You are encouraged to continue to monitor guidance from public health officials and to refer to official government channels for additional information related to COVID-19. The CDC provides helpful guidance and insight from medical professionals who closely monitor the virus. The CDC latest updates (https://www.cdc.gov/coronavirus/2019-ncov/index.html). Also for reference, the Occupational Safety and Health Administration has released guidance on preparing workplaces for COVID-19 (https://www.osha.gov/Publications/OSHA3990.pdf).

 

New York City Commission On Human Rights Proposes Exceptions To Prohibitions On Pre-Employment Marijuana Testing

The New York City Commission on Human Rights announced a notice of public hearing and opportunity to comment on a proposed rule providing exceptions to the prohibition on pre-employment marijuana testing that will take effect in the City on May 10, 2020.   Comments on the proposed rule may be submitted in writing by April 16, 2020, or may be made at a public hearing held on April 16, 2020 at 22 Reade Street, New York, New York.

As we discussed in an earlier blog post, the New York City Human Rights Law was amended last year to prohibit employers from conducting pre-employment testing for marijuana, effective May 10, 2020. While the law contains some exceptions, it also provided for additional exclusions for positions “with the potential to significantly impact the health or safety of employees or members of the public as determined by . . . (ii) the chairperson, and identified in regulations promulgated by the commission.”  Now, the Commission is proposing to amend its rules to clarify exceptions to the general prohibition on pre-employment testing for marijuana.

The proposed amendment to Chapter 2 of title 47 of the Rules of the City of New York would add a new section 2-07 that reads as follows:

Section 2-07 Exceptions to the General Prohibition on Preemployment Testing for Tetrahydrocannabinols or Marijuana

(a)  Exceptions Based on Significant Impact to Health or Safety: A position is deemed to significantly impact the health or safety of employees or members of the public and to be exempt from the prohibition on preemployment testing for tetrahydrocannabinols or marijuana under section 8-107(31) of the Administrative Code if:

    1. The position requires that an employee regularly, or within one week of beginning employment, work on an active construction site;
    2. The position requires that an employee regularly operate heavy machinery;
    3. The position requires that an employee regularly work on power or gas utility lines;
    4. The position requires that an employee operate a motor vehicle on an approximately daily basis; or
    5. Impairment would interfere with the employee’s ability to take adequate care in the carrying out of his or her job duties and would pose an immediate risk of death or serious physical harm or the employee or to other people.

(b)  For purposes of this section, a “significant impact on health and safety” does not include concerns that a positive test for tetrahydrocannabinols or marijuana indicates a lack of trustworthiness or lack of moral character.

Anyone wishing to comment on the proposed rules may comment as follows:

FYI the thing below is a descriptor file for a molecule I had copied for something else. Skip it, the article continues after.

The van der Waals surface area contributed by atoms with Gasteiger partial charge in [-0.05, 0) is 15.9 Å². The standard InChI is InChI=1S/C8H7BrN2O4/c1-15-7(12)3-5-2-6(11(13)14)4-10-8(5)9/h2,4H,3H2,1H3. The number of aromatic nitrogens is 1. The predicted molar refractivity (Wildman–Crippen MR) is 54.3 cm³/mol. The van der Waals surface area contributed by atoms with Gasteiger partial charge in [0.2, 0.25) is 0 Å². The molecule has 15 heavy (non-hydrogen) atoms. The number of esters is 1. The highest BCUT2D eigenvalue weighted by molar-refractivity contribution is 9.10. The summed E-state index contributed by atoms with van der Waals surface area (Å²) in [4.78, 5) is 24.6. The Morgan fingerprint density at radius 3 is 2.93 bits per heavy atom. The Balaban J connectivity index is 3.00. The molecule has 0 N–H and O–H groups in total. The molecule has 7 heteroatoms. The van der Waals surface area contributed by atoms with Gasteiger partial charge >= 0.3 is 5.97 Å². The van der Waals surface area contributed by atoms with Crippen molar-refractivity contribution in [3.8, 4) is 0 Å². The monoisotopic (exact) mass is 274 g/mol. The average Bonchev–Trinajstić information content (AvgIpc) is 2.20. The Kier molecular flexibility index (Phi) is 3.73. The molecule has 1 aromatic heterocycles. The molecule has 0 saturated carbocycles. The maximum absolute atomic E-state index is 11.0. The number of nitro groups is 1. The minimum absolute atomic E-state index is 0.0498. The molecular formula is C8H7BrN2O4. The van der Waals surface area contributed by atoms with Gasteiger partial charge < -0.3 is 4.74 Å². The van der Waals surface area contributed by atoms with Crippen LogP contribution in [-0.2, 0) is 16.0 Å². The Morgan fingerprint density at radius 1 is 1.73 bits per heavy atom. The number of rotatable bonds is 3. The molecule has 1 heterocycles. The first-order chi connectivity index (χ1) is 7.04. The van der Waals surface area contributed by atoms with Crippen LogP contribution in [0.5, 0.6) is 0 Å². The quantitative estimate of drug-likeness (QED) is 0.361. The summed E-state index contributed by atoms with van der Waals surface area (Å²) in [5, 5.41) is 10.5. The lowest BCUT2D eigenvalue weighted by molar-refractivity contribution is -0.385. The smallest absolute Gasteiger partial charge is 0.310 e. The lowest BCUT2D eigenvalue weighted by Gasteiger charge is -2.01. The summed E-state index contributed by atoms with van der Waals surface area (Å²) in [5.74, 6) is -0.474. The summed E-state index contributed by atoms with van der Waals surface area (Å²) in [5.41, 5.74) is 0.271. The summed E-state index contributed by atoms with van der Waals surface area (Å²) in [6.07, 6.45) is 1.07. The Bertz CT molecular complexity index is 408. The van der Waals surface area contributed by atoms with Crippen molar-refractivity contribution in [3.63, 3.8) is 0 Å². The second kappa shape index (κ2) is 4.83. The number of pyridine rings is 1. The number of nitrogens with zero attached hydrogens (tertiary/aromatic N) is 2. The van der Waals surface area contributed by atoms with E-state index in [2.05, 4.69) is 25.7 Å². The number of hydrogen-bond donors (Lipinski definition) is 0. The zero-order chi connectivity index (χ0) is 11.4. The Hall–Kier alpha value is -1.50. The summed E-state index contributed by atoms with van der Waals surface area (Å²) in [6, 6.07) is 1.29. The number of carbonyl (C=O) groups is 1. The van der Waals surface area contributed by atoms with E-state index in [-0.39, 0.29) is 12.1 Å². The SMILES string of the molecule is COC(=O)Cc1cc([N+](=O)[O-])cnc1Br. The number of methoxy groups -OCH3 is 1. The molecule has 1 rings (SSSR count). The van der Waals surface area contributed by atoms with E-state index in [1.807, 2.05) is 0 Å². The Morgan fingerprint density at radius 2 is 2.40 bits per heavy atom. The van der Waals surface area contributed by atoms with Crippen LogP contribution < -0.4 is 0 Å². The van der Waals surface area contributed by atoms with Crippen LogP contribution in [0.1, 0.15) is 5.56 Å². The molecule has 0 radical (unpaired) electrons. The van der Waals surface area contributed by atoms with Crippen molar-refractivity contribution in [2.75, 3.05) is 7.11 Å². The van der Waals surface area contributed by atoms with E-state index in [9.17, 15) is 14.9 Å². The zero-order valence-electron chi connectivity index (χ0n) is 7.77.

• Website: You can submit comments to the Commission through the NYC rules website at http://rules.cityofnewyork.us.
  • E-mail: You can e-mail comments to policy@cchr.nyc.gov.  Include a reference in the subject line to “Proposed Rules on Preemployment Testing For Marijuana.”
  • Mail:   You can mail comments to the Office of the Chair, New York City Commission on Human Rights, 22 Reade Street, New York New York 10007.
  • Fax: You can fax comments to Zoey Chenitz, Senior Policy Counsel, (646) 500-7330.
  • Speak at the Hearing: Anyone who wants to comment on the proposed rule at the public hearing must sign up to speak. You can sign up before the hearing by emailing policy@cchr.nyc.gov. You can also sign up in the hearing room before the hearing begins on April 16, 2020. You can speak for up to three minutes.

Written comments must be submitted by April 16, 2020.

 

FMCSA Suspends Certain Safety Rules In Response To COVID-19 Outbreak, Excluding Drug and Alcohol Testing

The Federal Motor Carrier Safety Administration announced on March 13, 2020 that due to the COVID-19 outbreak, an emergency exists that warrants an exemption from Parts 390 through 399 of the Federal Motor Carrier Safety Regulations for certain motor carriers and their drivers.  Specifically, the Emergency Declaration provides regulatory relief for commercial motor vehicle operations that are providing direct assistance in support of emergency relief efforts related to the COVID-19 outbreaks, including transportation to meet immediate needs for: (1) medical supplies and equipment related to the testing, diagnosis and treatment of COVID-19; (2) supplies and equipment necessary for community safety, sanitation, and prevention of community transmission of COVID-19 such as masks, gloves, hand sanitizer, soap and disinfectants; (3) food for emergency restocking of stores; (4) equipment, supplies and persons necessary to establish and manage temporary housing, quarantine, and isolation facilities related to COVID-19; (5) persons designated by Federal, State or local authorities for medical, isolation, or quarantine purposes; and (6) persons necessary to provide other medical or emergency services, the supply of which may be affected by the COVID-19 response. Direct assistance does not include routine commercial deliveries, or transportation of mixed loads that include essential supplies, equipment and persons, along with supplies, equipment and persons that are not being transported in support of emergency relief efforts related to the COVID-19 outbreaks.